Alan Branhagen, the current director of horticulture, is adamant about putting the right plants in the right places. That means selecting trees and flowers that will do well in local conditions.

"You have a lot of heat and drought stress here," Branhagen said. "You have those blast furnace winds coming out of Kansas in the summer."

Branhagen compiled a list of all woody plants that are native to Missouri and Kansas. He ended up with more than 500.

"It's a goal of mine to eventually show all of those on the grounds," he said. Included are some of what he calls the most underappreciated varieties, such as chinkapin and Shumard oaks, blackhaw viburnum and two wild roses-prairie rose (also known as Illinois rose) and low prairie rose (also called Arkansas rose).

More and more gardeners are turning to plants that require minimal care. The reason is evident at Powell Gardens.

"There's less mowing, less watering, less fertilization and, hopefully, with the diversity of trees, fewer pest problems and less pesticide use," Branhagen explained.

Powell Gardens encourages the thousands of gardeners and others who visit each year and take part in classes to try natural gardening.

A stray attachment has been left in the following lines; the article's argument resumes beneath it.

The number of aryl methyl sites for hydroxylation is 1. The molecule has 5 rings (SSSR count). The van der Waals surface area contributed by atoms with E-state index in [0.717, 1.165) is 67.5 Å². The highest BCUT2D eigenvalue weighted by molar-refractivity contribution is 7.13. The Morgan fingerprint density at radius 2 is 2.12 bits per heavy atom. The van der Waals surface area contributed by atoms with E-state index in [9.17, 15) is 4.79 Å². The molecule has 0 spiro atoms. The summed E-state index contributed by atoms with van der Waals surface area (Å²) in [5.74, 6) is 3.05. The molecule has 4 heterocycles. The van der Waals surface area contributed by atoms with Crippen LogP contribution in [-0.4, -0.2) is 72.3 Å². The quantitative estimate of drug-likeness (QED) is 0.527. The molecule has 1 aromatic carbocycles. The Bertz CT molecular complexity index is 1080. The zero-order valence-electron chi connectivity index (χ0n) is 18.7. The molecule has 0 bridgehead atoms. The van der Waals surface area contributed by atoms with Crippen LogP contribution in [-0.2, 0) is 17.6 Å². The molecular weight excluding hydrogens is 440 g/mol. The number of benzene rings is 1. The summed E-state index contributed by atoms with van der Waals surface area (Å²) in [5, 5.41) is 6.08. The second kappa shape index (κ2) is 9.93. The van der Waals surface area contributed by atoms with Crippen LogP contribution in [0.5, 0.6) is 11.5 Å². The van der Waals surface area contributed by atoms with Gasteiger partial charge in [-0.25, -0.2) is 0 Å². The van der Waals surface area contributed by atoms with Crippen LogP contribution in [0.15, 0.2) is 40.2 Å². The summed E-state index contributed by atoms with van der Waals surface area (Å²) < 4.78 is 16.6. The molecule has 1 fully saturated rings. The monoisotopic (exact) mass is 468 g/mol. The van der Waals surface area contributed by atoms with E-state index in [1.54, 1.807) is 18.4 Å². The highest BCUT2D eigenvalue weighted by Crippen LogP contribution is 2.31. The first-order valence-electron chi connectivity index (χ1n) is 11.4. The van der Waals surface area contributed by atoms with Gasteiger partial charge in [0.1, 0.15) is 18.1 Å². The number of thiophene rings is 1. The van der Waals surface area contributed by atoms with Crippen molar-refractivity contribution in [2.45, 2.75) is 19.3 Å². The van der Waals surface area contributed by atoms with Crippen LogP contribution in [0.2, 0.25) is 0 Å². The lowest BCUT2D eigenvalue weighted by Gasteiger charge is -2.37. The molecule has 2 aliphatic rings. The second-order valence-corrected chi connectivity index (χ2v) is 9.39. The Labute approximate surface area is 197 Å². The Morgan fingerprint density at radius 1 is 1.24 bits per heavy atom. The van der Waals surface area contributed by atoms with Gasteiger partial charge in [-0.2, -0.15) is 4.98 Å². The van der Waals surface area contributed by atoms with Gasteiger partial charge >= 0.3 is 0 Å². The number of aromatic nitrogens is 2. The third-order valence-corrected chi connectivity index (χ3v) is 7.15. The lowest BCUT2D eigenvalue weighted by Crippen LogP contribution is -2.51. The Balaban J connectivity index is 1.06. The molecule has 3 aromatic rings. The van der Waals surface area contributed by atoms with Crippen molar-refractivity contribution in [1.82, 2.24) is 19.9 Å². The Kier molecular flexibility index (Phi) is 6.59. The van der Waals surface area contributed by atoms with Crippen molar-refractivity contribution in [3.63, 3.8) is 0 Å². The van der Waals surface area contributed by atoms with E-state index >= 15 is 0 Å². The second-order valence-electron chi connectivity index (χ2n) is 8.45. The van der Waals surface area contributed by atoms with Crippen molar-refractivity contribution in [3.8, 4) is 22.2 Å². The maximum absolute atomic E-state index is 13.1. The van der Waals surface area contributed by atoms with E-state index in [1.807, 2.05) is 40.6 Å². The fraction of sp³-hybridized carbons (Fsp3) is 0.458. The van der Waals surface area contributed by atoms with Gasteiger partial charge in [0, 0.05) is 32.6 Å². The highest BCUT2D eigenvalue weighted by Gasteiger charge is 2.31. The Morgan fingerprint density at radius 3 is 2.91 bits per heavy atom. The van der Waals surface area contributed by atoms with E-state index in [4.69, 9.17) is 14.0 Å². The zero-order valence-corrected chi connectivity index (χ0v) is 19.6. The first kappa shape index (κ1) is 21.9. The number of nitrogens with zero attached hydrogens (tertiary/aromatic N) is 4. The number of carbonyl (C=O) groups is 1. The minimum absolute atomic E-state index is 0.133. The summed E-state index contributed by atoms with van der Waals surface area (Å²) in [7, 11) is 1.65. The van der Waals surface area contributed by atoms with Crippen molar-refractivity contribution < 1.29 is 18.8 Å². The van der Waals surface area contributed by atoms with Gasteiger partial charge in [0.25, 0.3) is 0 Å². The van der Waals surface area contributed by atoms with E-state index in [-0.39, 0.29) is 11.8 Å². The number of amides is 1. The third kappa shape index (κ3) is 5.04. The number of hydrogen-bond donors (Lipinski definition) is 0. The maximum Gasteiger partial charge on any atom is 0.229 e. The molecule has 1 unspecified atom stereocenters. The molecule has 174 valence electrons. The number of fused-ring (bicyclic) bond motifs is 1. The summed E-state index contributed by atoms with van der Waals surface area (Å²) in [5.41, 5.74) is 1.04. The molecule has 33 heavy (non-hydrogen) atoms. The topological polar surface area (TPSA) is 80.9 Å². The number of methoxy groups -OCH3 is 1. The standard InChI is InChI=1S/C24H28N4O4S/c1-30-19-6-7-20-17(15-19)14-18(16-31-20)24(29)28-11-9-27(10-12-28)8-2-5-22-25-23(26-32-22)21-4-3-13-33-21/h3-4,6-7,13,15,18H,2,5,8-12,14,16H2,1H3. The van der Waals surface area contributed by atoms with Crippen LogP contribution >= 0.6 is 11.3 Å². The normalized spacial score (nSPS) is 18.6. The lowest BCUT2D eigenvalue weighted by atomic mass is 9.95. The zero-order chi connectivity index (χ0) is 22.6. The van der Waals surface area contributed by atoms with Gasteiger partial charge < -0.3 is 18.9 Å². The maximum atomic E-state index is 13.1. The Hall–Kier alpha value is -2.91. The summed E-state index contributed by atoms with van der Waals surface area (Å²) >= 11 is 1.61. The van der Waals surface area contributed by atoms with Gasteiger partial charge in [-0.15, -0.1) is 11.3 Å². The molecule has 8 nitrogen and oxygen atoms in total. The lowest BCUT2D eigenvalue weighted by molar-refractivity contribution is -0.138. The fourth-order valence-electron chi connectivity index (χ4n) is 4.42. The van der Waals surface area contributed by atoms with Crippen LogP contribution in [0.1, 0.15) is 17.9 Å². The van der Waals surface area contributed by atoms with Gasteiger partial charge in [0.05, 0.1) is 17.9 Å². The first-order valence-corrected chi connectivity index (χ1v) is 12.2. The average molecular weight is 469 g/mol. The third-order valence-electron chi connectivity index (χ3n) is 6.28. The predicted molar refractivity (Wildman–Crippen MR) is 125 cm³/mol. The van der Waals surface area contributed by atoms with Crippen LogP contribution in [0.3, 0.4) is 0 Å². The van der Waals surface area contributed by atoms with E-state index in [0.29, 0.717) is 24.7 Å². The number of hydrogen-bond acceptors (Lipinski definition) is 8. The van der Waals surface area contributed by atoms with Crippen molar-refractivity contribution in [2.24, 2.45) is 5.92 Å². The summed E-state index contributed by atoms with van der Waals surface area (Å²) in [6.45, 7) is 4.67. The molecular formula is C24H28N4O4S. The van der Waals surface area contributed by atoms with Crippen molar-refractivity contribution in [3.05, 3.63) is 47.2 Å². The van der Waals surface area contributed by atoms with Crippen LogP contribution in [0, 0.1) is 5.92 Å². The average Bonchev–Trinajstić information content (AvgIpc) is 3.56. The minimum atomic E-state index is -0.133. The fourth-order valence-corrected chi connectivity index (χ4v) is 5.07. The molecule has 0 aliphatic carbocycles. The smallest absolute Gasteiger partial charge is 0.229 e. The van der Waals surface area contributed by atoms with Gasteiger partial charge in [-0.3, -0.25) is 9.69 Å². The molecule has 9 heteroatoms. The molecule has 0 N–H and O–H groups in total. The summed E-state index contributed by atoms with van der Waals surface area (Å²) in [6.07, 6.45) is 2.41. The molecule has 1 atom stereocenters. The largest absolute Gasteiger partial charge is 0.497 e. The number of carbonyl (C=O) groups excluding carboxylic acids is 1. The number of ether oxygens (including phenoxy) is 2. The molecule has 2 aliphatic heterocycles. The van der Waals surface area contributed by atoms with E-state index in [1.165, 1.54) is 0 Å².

"People aren't just peony gardening anymore," Tschanz said. "People have a different understanding of gardening. No longer is your goal to have the greenest lawn, but maybe your goal is to have a more natural looking landscape."

Protecting habitat and long-term ecosystem health are primary considerations throughout the Garden. Visitors learn which plants are best for providing food or habitat for wildlife. For example, including phlox in your garden provides nectar for butterflies and other insects.

The use of fertilizers and pesticides is discouraged to reduce chemical-laden runoff into groundwater and streams.

Land stewardship is central to Powell Gardens' education program. Each year, about 12,000 people participate in adult and youth classes and tours, said Sheila Aaron, director of education. Adults can learn about topics from ornamental grasses and tree pruning to creating gardens that entice birds.

Field trips and tours give children a chance to dig their fingers into the soil or build a birdhouse or feeder.